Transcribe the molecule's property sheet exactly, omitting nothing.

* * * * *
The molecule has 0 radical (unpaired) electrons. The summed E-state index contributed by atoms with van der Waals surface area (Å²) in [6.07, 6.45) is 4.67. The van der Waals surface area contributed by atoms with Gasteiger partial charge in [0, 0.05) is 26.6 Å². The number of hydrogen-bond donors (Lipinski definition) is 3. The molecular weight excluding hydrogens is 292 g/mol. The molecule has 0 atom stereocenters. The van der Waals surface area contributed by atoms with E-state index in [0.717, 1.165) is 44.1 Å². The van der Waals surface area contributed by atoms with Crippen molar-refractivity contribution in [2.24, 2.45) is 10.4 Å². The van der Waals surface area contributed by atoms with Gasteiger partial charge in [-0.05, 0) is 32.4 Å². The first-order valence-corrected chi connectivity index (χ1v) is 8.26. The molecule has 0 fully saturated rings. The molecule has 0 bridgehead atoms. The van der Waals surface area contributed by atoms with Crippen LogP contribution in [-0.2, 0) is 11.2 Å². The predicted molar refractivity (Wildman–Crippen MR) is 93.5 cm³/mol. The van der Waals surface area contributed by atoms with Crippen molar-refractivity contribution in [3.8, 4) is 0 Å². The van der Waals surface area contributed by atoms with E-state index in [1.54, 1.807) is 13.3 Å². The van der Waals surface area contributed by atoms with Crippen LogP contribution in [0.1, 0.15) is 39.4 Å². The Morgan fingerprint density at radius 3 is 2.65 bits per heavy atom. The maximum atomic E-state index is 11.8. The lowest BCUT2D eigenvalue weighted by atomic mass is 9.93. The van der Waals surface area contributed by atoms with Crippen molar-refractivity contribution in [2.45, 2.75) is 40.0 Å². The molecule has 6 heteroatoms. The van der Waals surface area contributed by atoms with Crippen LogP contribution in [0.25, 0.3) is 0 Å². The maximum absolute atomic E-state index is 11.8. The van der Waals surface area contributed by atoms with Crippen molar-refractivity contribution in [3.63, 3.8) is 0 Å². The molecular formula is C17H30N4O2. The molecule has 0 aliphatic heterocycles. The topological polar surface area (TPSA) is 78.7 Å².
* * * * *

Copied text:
The molecule has 0 radical (unpaired) electrons. The summed E-state index contributed by atoms with van der Waals surface area (Å²) in [6.07, 6.45) is 4.67. The van der Waals surface area contributed by atoms with Gasteiger partial charge in [0, 0.05) is 26.6 Å². The number of hydrogen-bond donors (Lipinski definition) is 3. The molecular weight excluding hydrogens is 292 g/mol. The molecule has 0 atom stereocenters. The van der Waals surface area contributed by atoms with E-state index in [0.717, 1.165) is 44.1 Å². The van der Waals surface area contributed by atoms with Crippen molar-refractivity contribution in [2.24, 2.45) is 10.4 Å². The van der Waals surface area contributed by atoms with Gasteiger partial charge in [-0.05, 0) is 32.4 Å². The first-order valence-corrected chi connectivity index (χ1v) is 8.26. The molecule has 0 fully saturated rings. The molecule has 0 bridgehead atoms. The van der Waals surface area contributed by atoms with Crippen LogP contribution in [-0.2, 0) is 11.2 Å². The predicted molar refractivity (Wildman–Crippen MR) is 93.5 cm³/mol. The van der Waals surface area contributed by atoms with Crippen molar-refractivity contribution in [3.8, 4) is 0 Å². The van der Waals surface area contributed by atoms with E-state index in [1.54, 1.807) is 13.3 Å². The van der Waals surface area contributed by atoms with Crippen LogP contribution in [0.1, 0.15) is 39.4 Å². The Morgan fingerprint density at radius 3 is 2.65 bits per heavy atom. The maximum atomic E-state index is 11.8. The lowest BCUT2D eigenvalue weighted by atomic mass is 9.93. The van der Waals surface area contributed by atoms with Crippen molar-refractivity contribution in [2.45, 2.75) is 40.0 Å². The molecule has 6 heteroatoms. The van der Waals surface area contributed by atoms with Crippen LogP contribution in [0.25, 0.3) is 0 Å². The maximum absolute atomic E-state index is 11.8. The van der Waals surface area contributed by atoms with Crippen molar-refractivity contribution in [3.63, 3.8) is 0 Å². The molecular formula is C17H30N4O2. The molecule has 0 aliphatic heterocycles. The topological polar surface area (TPSA) is 78.7 Å².